Gulfport’s Industrial Arts Center is just three years old, but it already shows the wisdom of the ages.
The nonprofit is embedded in the community, popular with locals and visitors alike. A lot people are looking to get a piece of the artistic opporunity that lies within the IAC.
“We have people come in from all over the world to take classes with us,” said President of the IAC, Lynn Divenuti. “It’s phenomenal how much we’ve grown in such a short period of time.”
Divenuti became president in 2009, after being “drafted” from the treasurer post. Although she was around when the IAC opened, Divenuti says she was busy with her business development firm. This made it difficult for her to commit a lot of time to it.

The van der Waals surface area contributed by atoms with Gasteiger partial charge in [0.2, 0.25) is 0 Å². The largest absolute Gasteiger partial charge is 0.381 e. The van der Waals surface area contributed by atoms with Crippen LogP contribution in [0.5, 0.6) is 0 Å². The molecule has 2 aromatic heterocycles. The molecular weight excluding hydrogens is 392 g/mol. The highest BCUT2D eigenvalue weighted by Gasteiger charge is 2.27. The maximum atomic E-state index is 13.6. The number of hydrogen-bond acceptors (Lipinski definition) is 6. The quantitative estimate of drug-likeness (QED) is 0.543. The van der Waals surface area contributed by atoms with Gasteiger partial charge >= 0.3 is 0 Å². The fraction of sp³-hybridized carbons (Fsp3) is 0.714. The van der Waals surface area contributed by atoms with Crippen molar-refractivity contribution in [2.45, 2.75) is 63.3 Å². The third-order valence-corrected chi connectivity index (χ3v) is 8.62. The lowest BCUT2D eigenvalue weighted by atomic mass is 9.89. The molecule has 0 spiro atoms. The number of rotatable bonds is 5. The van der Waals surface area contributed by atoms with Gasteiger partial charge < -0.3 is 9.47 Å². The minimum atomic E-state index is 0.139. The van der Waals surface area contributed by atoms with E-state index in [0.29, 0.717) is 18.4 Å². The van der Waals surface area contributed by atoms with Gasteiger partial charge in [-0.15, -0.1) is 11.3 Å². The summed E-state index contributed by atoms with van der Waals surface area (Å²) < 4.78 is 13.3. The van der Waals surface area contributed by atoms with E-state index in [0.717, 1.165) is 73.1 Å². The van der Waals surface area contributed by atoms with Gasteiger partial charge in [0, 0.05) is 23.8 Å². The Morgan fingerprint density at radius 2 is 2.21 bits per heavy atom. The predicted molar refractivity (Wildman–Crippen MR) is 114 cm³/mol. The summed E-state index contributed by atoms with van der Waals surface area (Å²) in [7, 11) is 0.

It wasn’t long before she was hooked and Divenuti says that she has been ever since.
“I just love it here and I love being a part of this,” said Divenuti.
The Industrial Arts Center is located in the Gulfport Art Village Courtyard, right next to T and Me Tea Company. Artists teach glass blowing workshops on a regular basis, and the schedule at the IAC just keeps getting busier.
Adults and kids are soaking up the fun of blowing glass. Some schools even take field trips to the IAC. Now, Divenuti and Co. have developed a children's program to encourage the next generation of artists.
Renowned glass blowing artist and founder of the IAC, Jackie Ballard, is a regular at the workshop. Along side Ballard are five other experienced glassblowing artists.
First time glassblowers can choose from creating a $40 vase to a $65 bowl. Customers choose their own color schemes and learn the ins and outs of the process and art form known as glassblowing.
Workshops are a great gift idea, date night option or a creative outlet for the artistically driven individual.
There is also seating out front of the IAC and for no charge, guests can come observe the pros.